My main course consisted of crispy skin chicken thigh with truffled risotto, sauteed celery and parmesan froth. The chicken was not marinated with anything but a light spray of salt, however the punch of the truffled risotto offset that. The parmesan froth was true in flavour and I enjoyed the texture of the froth with the chicken. However if I am honest, I preferred the lobster dish to this one.
Prior to desert we were served a palate cleanser. Normally I get a bit of tart sorbet which I’m quite fond of, however this palate cleanser was in the form of a popsicle – a little ginger and guava flavoured popsicle served on a teeny stick. I loved it!
Now to my desert. Oh my gosh where to start. Firstly, it was not an overly complicated sweet confection, but rather a lovely textural delight. I was served a flat plate with a glass of vanilla bean fontainebleau – a lightly sweet cream cheese, which was topped with apple ice. Not sorbet, but ice. The ice had the natural sweetness of the apple, however retained some tartness. I wish I had more of that ice. To the side of the glass was a little concave filled with sauteed apples and farina fritters. Farina is a grain that I was not familiar with, but is very popular in a number of cuisines, including Greek cuisine. The fritters were freshly cooked and went excellently with the sauteed apples. I did not share my desert that night.
And finally, as with any reputable Michelin Star restaurant, we were served petit fours. My, the selection was large! I chose a little bit of everything – salted caramels coated in dark chocolate, coconut macarons, English toffee with a saltine cracker base, truffles, home made marshmallows and jellies, and a little pot of chocolate mousse. My eyes were clearly more hungry than my stomach, because I couldn’t finish them. My favourite was the English toffee. The salted caramel was a bit of a disappointment – which was probably my fault after eating a variety of excellent salted caramels from France.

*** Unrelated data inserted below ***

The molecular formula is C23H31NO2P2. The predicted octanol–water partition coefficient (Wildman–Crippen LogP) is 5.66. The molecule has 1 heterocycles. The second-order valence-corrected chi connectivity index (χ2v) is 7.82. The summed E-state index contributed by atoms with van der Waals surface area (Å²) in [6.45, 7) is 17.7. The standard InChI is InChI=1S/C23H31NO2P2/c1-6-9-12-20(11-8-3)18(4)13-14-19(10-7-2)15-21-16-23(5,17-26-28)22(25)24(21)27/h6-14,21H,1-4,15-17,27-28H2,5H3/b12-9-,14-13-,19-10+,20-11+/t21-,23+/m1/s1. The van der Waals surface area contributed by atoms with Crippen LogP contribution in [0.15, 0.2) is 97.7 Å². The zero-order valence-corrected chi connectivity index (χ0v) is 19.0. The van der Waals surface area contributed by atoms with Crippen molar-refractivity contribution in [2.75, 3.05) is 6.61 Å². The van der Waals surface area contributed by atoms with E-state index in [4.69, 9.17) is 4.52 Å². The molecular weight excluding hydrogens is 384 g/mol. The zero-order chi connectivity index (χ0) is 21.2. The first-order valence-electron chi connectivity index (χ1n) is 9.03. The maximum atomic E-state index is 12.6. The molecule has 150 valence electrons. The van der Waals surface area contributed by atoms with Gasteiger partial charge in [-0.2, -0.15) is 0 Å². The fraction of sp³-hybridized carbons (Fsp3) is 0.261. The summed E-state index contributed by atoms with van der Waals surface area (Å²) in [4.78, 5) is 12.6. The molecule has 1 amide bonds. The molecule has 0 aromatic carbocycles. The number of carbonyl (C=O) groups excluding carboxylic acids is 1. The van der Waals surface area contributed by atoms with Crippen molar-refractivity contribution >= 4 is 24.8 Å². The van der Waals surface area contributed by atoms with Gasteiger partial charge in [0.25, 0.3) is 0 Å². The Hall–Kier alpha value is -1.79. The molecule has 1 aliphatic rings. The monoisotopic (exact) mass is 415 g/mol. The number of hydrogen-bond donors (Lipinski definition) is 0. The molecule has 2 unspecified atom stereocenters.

And then when I thought we were all finished, we were served teeny churros with vanilla bean icing. They were still warm. And delicious.
When we were about to depart, we were each given a little box with a fresh pastry inside – for later. Yum yum yum! I didn’t eat mine until the next day, however it was still crisp and enjoyable. Sorry, no picture of the pastry as I ate it too quickly.
All in all, my dining experience at Cyrus was well worth it. The service was excellent and the courses were served at a good pace. The food itself was lovely. While I cannot compare it to the French Laundry, I can compare it to other meals I have experienced in this price bracket – including another 2 Michelin Star restaurant in Japan, as well as another Michelin Star restaurant we had dined in the night prior. Thankfully we saved this for the last night in the are, as it was by far superior.
The only downside I will mention is that I think the tables are too closely set up – I prefer not to be able to hear the conversations of fellow diners – especially annoying ones. They also have a strict cancellation policy so be very sure of the night you wish to dine there. However considering the reasonable price tag attached to the dining experience, these are small little things that are easily forgotten.
29 North Street